FedEx sues the US government over Huawei ban confusion – The INQUIRER

FedEx sues the US government over Huawei ban confusion

FedEx is lining up to take on the US government

PARCEL FLINGER FedEx has launched a lawsuit against the US government arguing that it isn’t its place to screen packages for products banned under export rules.

The suit was filed in the aftermath of an incident which saw a number of packages containing Huawei devices ‘mishandled’ by the company, with one unit actually refused for delivery.

FedEx has argued that its ‘common carrier rights’ have been breached by being forced to assume liability for handling packages covered by laws such as the recent White House Executive Order which effectively bans Huawei from the US.

In a message to the Department of Commerce, FedEx argued that “the increasing use of restrictions on exports and imports by the Commerce Department in various geopolitical and trade disputes creates just an impossible burden on FedEx and common carriers.”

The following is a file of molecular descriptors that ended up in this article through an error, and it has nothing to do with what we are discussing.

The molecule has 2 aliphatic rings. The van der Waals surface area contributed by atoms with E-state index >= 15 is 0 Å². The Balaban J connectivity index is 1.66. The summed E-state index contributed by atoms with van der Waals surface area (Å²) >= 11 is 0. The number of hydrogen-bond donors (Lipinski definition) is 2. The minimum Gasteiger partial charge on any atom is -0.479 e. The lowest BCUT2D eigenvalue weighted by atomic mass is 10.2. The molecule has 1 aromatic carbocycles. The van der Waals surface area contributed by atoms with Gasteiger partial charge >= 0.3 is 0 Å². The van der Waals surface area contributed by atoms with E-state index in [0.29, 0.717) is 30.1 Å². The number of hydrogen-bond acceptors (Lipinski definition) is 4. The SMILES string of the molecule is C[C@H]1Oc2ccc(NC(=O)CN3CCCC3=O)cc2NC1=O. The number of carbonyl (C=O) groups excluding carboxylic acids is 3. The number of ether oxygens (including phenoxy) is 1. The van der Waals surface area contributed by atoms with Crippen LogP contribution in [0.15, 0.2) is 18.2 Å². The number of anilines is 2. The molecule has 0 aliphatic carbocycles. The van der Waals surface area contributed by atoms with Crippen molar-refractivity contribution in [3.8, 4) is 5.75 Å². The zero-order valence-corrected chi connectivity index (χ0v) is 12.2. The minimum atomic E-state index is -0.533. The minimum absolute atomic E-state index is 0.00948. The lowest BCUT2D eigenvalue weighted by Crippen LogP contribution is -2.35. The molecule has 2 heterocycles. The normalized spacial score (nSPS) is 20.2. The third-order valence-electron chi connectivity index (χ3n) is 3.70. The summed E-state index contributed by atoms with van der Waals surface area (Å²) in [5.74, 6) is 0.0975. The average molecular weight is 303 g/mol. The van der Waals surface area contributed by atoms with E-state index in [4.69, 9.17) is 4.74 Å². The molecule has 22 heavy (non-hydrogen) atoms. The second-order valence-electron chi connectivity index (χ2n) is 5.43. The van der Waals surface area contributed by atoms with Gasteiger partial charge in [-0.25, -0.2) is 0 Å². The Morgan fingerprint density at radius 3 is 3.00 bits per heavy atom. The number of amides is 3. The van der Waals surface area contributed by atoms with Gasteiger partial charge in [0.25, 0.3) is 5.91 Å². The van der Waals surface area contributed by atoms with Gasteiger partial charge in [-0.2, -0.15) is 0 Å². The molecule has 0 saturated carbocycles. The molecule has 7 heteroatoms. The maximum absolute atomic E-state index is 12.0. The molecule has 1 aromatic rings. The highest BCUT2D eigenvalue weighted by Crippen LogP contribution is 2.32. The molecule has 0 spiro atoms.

In one specific incident, a UK tech journalist sent a Huawei handset to colleagues in the US via FedEx, only to have it returned due to “a government issue”. FedEx later admitted it had made an error by refusing.

Meanwhile, Bejing authorities also began investigating FedEx after two packages bound for China were diverted to the US.

In a statement, the company said: “FedEx is a transportation company, not a law enforcement agency,” whilst the lawsuit argues that the rules “essentially deputize FedEx to police the contents of the millions of packages it ships daily even though doing so is a virtually impossible task, logistically, economically, and in many cases, legally,”.

A US government spokesman said: “We have not yet reviewed the complaint, but nevertheless look forward to defending Commerce’s role in protecting US national security,”.

FedEx has said that Huawei is just one significant example of a wider issue for carriers in the 21st century. It also demonstrates just how unclear the rules over Huawei’s US ban actually are, and they don’t seem to be getting much clearer. μ

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